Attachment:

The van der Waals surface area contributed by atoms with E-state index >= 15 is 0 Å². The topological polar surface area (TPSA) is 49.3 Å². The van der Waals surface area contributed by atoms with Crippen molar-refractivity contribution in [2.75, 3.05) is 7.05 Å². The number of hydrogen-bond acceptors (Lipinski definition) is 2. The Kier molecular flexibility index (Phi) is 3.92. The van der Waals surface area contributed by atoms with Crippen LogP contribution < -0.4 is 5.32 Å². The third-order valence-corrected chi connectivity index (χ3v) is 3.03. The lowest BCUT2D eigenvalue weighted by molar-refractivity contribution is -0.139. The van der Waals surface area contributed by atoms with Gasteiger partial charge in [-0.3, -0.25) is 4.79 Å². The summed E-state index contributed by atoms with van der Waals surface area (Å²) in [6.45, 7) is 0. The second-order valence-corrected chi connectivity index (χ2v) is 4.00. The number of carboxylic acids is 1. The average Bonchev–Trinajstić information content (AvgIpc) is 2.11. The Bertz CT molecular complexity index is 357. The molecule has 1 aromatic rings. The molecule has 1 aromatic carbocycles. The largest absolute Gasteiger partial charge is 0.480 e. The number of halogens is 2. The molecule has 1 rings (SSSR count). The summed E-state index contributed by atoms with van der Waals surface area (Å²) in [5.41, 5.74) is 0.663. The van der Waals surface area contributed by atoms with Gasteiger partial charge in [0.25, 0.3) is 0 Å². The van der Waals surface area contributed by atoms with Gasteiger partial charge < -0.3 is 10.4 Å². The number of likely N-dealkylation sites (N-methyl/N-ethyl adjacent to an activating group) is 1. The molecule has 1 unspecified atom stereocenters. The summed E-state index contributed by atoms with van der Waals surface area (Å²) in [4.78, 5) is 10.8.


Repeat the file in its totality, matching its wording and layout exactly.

The van der Waals surface area contributed by atoms with E-state index >= 15 is 0 Å². The topological polar surface area (TPSA) is 49.3 Å². The van der Waals surface area contributed by atoms with Crippen molar-refractivity contribution in [2.75, 3.05) is 7.05 Å². The number of hydrogen-bond acceptors (Lipinski definition) is 2. The Kier molecular flexibility index (Phi) is 3.92. The van der Waals surface area contributed by atoms with Crippen LogP contribution < -0.4 is 5.32 Å². The third-order valence-corrected chi connectivity index (χ3v) is 3.03. The lowest BCUT2D eigenvalue weighted by molar-refractivity contribution is -0.139. The van der Waals surface area contributed by atoms with Gasteiger partial charge in [-0.3, -0.25) is 4.79 Å². The summed E-state index contributed by atoms with van der Waals surface area (Å²) in [6.45, 7) is 0. The second-order valence-corrected chi connectivity index (χ2v) is 4.00. The number of carboxylic acids is 1. The average Bonchev–Trinajstić information content (AvgIpc) is 2.11. The Bertz CT molecular complexity index is 357. The molecule has 1 aromatic rings. The molecule has 1 aromatic carbocycles. The largest absolute Gasteiger partial charge is 0.480 e. The number of halogens is 2. The molecule has 1 rings (SSSR count). The summed E-state index contributed by atoms with van der Waals surface area (Å²) in [5.41, 5.74) is 0.663. The van der Waals surface area contributed by atoms with Gasteiger partial charge in [0.25, 0.3) is 0 Å². The van der Waals surface area contributed by atoms with Gasteiger partial charge < -0.3 is 10.4 Å². The number of likely N-dealkylation sites (N-methyl/N-ethyl adjacent to an activating group) is 1. The molecule has 1 unspecified atom stereocenters. The summed E-state index contributed by atoms with van der Waals surface area (Å²) in [4.78, 5) is 10.8.